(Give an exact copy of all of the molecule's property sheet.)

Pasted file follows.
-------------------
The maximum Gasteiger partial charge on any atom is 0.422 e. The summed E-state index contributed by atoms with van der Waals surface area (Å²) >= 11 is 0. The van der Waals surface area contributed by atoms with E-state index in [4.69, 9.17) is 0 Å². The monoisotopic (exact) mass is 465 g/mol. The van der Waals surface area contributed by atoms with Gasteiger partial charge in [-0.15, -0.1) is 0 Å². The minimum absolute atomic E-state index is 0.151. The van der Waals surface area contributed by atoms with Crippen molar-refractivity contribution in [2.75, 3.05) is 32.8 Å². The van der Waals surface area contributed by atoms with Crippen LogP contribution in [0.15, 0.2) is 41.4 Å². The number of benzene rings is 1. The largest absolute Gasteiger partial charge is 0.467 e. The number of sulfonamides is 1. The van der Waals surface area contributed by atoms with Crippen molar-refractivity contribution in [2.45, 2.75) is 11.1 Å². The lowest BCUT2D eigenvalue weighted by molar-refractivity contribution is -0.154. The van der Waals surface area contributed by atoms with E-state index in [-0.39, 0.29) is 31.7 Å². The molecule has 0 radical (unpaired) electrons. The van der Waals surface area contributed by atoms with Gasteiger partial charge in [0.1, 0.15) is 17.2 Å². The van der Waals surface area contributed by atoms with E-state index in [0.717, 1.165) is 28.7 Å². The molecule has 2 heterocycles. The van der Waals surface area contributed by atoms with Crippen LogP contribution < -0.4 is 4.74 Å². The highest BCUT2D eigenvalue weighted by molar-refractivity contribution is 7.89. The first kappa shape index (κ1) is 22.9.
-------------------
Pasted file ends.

The maximum Gasteiger partial charge on any atom is 0.422 e. The summed E-state index contributed by atoms with van der Waals surface area (Å²) >= 11 is 0. The van der Waals surface area contributed by atoms with E-state index in [4.69, 9.17) is 0 Å². The monoisotopic (exact) mass is 465 g/mol. The van der Waals surface area contributed by atoms with Gasteiger partial charge in [-0.15, -0.1) is 0 Å². The minimum absolute atomic E-state index is 0.151. The van der Waals surface area contributed by atoms with Crippen molar-refractivity contribution in [2.75, 3.05) is 32.8 Å². The van der Waals surface area contributed by atoms with Crippen LogP contribution in [0.15, 0.2) is 41.4 Å². The number of benzene rings is 1. The largest absolute Gasteiger partial charge is 0.467 e. The number of sulfonamides is 1. The van der Waals surface area contributed by atoms with Crippen molar-refractivity contribution in [2.45, 2.75) is 11.1 Å². The lowest BCUT2D eigenvalue weighted by molar-refractivity contribution is -0.154. The van der Waals surface area contributed by atoms with E-state index in [-0.39, 0.29) is 31.7 Å². The molecule has 0 radical (unpaired) electrons. The van der Waals surface area contributed by atoms with Gasteiger partial charge in [0.1, 0.15) is 17.2 Å². The van der Waals surface area contributed by atoms with E-state index in [0.717, 1.165) is 28.7 Å². The molecule has 2 heterocycles. The van der Waals surface area contributed by atoms with Crippen LogP contribution < -0.4 is 4.74 Å². The highest BCUT2D eigenvalue weighted by molar-refractivity contribution is 7.89. The first kappa shape index (κ1) is 22.9.